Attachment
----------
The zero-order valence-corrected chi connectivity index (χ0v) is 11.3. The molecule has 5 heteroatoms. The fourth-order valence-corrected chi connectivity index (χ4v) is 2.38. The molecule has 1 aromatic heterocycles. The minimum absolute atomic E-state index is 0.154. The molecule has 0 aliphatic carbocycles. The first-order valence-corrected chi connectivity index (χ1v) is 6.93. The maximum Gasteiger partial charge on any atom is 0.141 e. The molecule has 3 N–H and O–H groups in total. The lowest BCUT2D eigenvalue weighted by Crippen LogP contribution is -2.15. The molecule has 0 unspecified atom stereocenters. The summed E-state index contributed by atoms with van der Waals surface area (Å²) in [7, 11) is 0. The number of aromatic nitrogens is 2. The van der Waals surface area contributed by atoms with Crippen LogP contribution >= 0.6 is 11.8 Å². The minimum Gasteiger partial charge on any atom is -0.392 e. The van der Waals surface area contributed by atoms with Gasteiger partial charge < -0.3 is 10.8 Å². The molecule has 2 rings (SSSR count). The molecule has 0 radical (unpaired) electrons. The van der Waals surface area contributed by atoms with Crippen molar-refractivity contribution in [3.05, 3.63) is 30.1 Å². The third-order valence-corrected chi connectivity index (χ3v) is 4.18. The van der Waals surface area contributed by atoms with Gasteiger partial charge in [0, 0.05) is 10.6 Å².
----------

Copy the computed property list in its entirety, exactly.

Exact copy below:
The zero-order valence-corrected chi connectivity index (χ0v) is 11.3. The molecule has 5 heteroatoms. The fourth-order valence-corrected chi connectivity index (χ4v) is 2.38. The molecule has 1 aromatic heterocycles. The minimum absolute atomic E-state index is 0.154. The molecule has 0 aliphatic carbocycles. The first-order valence-corrected chi connectivity index (χ1v) is 6.93. The maximum Gasteiger partial charge on any atom is 0.141 e. The molecule has 3 N–H and O–H groups in total. The lowest BCUT2D eigenvalue weighted by Crippen LogP contribution is -2.15. The molecule has 0 unspecified atom stereocenters. The summed E-state index contributed by atoms with van der Waals surface area (Å²) in [7, 11) is 0. The number of aromatic nitrogens is 2. The van der Waals surface area contributed by atoms with Crippen LogP contribution >= 0.6 is 11.8 Å². The minimum Gasteiger partial charge on any atom is -0.392 e. The van der Waals surface area contributed by atoms with Gasteiger partial charge < -0.3 is 10.8 Å². The molecule has 2 rings (SSSR count). The molecule has 0 radical (unpaired) electrons. The van der Waals surface area contributed by atoms with Crippen molar-refractivity contribution in [3.05, 3.63) is 30.1 Å². The third-order valence-corrected chi connectivity index (χ3v) is 4.18. The van der Waals surface area contributed by atoms with Gasteiger partial charge in [0, 0.05) is 10.6 Å².